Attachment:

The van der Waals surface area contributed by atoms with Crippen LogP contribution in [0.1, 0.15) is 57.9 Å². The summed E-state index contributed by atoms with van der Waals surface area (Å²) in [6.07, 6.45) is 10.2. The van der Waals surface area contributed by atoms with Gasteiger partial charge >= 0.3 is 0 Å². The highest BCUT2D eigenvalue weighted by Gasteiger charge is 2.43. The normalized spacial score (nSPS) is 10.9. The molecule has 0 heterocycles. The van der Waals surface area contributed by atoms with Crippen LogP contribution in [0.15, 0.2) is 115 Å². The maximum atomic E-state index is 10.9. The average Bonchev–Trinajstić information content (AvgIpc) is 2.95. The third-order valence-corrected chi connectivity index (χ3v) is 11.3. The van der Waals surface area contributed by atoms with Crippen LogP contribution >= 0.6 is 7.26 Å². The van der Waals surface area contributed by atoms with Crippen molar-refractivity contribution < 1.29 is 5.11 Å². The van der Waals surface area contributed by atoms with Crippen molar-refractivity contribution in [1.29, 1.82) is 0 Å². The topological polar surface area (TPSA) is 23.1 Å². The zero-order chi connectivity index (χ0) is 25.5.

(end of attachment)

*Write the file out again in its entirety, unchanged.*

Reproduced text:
The van der Waals surface area contributed by atoms with Crippen LogP contribution in [0.1, 0.15) is 57.9 Å². The summed E-state index contributed by atoms with van der Waals surface area (Å²) in [6.07, 6.45) is 10.2. The van der Waals surface area contributed by atoms with Gasteiger partial charge >= 0.3 is 0 Å². The highest BCUT2D eigenvalue weighted by Gasteiger charge is 2.43. The normalized spacial score (nSPS) is 10.9. The molecule has 0 heterocycles. The van der Waals surface area contributed by atoms with Crippen LogP contribution in [0.15, 0.2) is 115 Å². The maximum atomic E-state index is 10.9. The average Bonchev–Trinajstić information content (AvgIpc) is 2.95. The third-order valence-corrected chi connectivity index (χ3v) is 11.3. The van der Waals surface area contributed by atoms with Crippen LogP contribution >= 0.6 is 7.26 Å². The van der Waals surface area contributed by atoms with Crippen molar-refractivity contribution < 1.29 is 5.11 Å². The van der Waals surface area contributed by atoms with Crippen molar-refractivity contribution in [1.29, 1.82) is 0 Å². The topological polar surface area (TPSA) is 23.1 Å². The zero-order chi connectivity index (χ0) is 25.5.